The two men who have each been individually anointed the King of Ragtime are no less than Irving Berlin (Michael Therriault) and Scott Joplin (Michael Boatman). The former came to his title by accident, starting as a poor Jewish immigrant who never took lessons but turned to music to pay the bills, and now that he’s a big success still sees songwriting as strictly a moneymaking formula. The latter, on the other hand, is a true struggling artist, who plunked away on bordello pianos as he painstakingly blended black and white into the seamless new sound of turn-of-the-20th-century America. Joplin wants only to make a statement; Berlin wants only to make a buck.
That is the only topic of weight Saltzman compels the men to discuss when he unites them, sometime in the mid 1910s, under the premise that Joplin is hoping Berlin will publish his ragtime opera, Treemonisha. Oh, there are momentary detours: We get to see how each man was discovered (Berlin as an on-call improviser in a bar, Joplin peddling his “Maple Leaf Rag” to generally unexcited other-side-of-the-tracks clientele) and how each lost the love of his life almost immediately after marrying her. But the play isn’t, and doesn’t want to be, about the hearts and souls of Berlin and Joplin. It wants to nudge around the border of art and commerce and ask whether a work can ever be a legitimate success if it doesn’t embrace one without the other.
This is a difficult approach to make theatrical - forget about entertaining or moving - and Saltzman doesn’t make it easier by treating the characters as little more than robotic avatars. “Catchy don’t happen by accident,” Berlin smarms early on. Later, he cockily admits: “I hear somebody say something like ‘Everybody's doing it,’ so I write a tune with that. If the title's a phrase they recognize, they're likely to put down a dime.” In describing the impact of “The Maple Leaf Rag,” Joplin recounts with history-book fervor: “Ragtime roared into being! At every society ball or back street honkytonk, there was the ‘Maple Leaf Rag.’ Four pages of music freed me from having to play for drunks in bars and johns in bordellos. And ragtime saved the nation from European waltzes and polkas.”
There are the appropriate dollops of mutual admiration society as well, as when Berlin reveals the magic of his “Play a Simple Melody” quodlibet and Joplin quips, “You don’t deserve to be this brilliant.” (A bonus Joplin barb: “There’s nothing more annoying than a miracle.”) Or the final scene when Berlin attends the 1970s premiere of Treemonisha with the elaborate reverence of a religious pilgrimage. And both men spend a fair amount of time proselytizing, Joplin even going so far as encouraging Berlin to bleed his soul rather than eke out a dollar (“What do you play for yourself in the dark?”). But all any of this does is shore up these men’s professional legends, which - because of their compositions - are in no danger of disintegrating anytime soon.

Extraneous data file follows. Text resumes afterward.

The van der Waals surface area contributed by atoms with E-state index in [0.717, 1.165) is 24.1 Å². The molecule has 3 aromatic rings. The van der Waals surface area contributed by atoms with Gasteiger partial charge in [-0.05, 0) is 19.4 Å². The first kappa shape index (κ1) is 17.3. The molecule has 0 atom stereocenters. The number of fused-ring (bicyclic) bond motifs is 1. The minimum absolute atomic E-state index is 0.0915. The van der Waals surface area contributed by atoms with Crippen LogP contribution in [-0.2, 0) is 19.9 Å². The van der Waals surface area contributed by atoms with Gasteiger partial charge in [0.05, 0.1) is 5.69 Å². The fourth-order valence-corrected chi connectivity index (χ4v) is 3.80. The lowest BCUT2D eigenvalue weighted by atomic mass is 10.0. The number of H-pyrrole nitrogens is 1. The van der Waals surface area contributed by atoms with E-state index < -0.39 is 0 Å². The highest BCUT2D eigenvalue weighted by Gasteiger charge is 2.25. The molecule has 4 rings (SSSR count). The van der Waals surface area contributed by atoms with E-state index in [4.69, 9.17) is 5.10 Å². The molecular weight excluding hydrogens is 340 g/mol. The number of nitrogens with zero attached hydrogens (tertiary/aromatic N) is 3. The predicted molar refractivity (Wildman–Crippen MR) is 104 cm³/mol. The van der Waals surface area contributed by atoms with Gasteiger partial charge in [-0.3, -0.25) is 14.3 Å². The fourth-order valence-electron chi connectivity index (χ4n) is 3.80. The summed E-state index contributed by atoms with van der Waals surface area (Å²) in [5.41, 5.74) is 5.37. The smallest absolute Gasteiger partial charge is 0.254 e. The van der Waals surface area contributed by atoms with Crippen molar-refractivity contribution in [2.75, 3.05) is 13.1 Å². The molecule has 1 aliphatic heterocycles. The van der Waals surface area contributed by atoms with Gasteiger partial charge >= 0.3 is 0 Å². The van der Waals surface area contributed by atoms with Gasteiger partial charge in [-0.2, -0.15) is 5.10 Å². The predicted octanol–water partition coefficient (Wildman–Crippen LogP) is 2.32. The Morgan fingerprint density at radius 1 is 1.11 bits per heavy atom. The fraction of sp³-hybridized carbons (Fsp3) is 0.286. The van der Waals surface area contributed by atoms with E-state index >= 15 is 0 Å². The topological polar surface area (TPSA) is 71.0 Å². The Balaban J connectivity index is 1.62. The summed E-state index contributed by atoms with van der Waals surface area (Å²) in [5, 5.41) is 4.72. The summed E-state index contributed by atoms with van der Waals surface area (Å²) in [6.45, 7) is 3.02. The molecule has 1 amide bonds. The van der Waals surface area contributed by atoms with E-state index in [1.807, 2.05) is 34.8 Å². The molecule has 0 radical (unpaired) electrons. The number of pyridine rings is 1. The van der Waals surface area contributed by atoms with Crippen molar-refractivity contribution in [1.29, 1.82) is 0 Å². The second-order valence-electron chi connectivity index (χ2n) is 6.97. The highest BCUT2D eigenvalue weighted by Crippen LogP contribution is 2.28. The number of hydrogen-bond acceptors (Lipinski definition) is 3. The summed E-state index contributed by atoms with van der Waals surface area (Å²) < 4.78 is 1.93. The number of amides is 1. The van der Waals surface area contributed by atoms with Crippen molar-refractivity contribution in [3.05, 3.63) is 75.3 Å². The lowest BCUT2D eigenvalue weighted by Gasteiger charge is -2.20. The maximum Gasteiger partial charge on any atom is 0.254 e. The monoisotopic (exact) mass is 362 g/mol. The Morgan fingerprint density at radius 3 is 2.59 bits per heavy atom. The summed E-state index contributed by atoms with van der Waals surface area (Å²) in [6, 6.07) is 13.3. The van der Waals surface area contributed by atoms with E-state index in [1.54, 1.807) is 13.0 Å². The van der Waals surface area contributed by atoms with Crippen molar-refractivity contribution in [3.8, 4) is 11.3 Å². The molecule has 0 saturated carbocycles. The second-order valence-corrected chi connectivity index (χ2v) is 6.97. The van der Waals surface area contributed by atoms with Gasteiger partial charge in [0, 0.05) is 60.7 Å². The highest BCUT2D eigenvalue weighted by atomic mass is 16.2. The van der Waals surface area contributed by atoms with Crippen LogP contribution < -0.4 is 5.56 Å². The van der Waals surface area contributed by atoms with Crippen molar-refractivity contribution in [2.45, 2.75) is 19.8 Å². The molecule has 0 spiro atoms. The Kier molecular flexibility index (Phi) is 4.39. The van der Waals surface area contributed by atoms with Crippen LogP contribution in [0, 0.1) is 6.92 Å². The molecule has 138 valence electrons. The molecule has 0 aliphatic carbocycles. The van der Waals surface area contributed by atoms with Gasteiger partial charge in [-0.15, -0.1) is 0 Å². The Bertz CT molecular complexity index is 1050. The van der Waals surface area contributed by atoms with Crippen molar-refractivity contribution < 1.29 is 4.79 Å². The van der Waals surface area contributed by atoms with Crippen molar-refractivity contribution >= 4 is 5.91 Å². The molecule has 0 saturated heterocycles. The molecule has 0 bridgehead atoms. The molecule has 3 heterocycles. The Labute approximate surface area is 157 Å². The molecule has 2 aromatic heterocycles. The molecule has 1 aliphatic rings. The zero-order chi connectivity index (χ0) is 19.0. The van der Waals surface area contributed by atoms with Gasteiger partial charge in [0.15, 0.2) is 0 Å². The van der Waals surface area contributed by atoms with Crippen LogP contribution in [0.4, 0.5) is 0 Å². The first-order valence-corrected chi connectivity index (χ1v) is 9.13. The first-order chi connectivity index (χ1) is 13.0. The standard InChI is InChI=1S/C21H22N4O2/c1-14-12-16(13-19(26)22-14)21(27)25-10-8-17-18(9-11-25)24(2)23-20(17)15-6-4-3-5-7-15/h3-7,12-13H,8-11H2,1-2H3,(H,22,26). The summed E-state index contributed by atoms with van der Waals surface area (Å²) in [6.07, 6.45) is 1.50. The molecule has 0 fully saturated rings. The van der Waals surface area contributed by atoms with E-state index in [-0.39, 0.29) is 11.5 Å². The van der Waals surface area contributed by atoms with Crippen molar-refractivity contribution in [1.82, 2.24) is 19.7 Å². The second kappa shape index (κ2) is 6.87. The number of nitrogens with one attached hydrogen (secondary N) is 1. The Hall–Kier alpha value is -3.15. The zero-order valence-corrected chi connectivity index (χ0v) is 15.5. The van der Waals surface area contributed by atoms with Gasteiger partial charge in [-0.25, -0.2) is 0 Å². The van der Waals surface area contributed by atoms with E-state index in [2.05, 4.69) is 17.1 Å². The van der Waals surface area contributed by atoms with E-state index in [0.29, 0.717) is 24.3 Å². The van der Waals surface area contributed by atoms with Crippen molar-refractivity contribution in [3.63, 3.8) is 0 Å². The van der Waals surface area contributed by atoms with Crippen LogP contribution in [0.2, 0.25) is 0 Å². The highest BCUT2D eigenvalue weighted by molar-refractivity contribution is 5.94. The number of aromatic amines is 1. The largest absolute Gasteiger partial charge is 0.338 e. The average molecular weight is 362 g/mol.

Everything else is too calculated to be enjoyable in any real way. Director Stafford Arima, who brought nonstop jolts of cleverness to the musical Altar Boyz, has provided a lot of static stage pictures that capture all the turgid enthusiasm of Saltzman’s writing. Beowulf Boritt’s set is uncommonly utilitarian and cheap-looking, an uninspiring collection of turning walls that roughly revolve us into and out of the composers’ memories.
Therriault and Boatman have a good basic chemistry together, the former’s wunderkind inclinations and the latter’s sandy weariness blending very capably, but each actor strains against the nearly impossible task of extracting humanity from a sepia-toned philosophical argument. Michael McCormick bubbles over with oily appropriateness as Berlin’s business-minded publishing partner, and Jenny Fellner and Idara Victor attractively portray in line and lyric Berlin’s and Joplin’s romantic and musical muses.
There is, however, not a single feeling to be found among them, or the seven other cast members. Such things only appear in the music, which is rightfully recognized as the third lead it is. Though every tune is played from offstage by two unseen pianists (Michael Patrick Walker and Brian Cimmet) and merely “acted” by Therriault and Boatman, they spark and shimmy with an irresistible melodic and syncopated fizz. “I Love a Piano,” “Alexander’s Ragtime Band,” “A Real Slow Drag,” “The Entertainer,” and a dozen classics of various vintages (which have been smoothly arranged by Walker and Brad Ellis) pierce through their surroundings to captivate and intoxicate as only great music can.
But because they’re all so lively and everything else so leaden, you can never hear enough of even the tiniest snippets. They also effortlessly answer the question with which Saltzman is so obsessed: If the songs are good enough, the pretense under which they were written doesn’t matter at all. Yes, to understand that, one need only listen to the music - everything else is superfluous. Including, ultimately and unfortunately, The Tin Pan Alley Rag itself.
The Tin Pan Alley Rag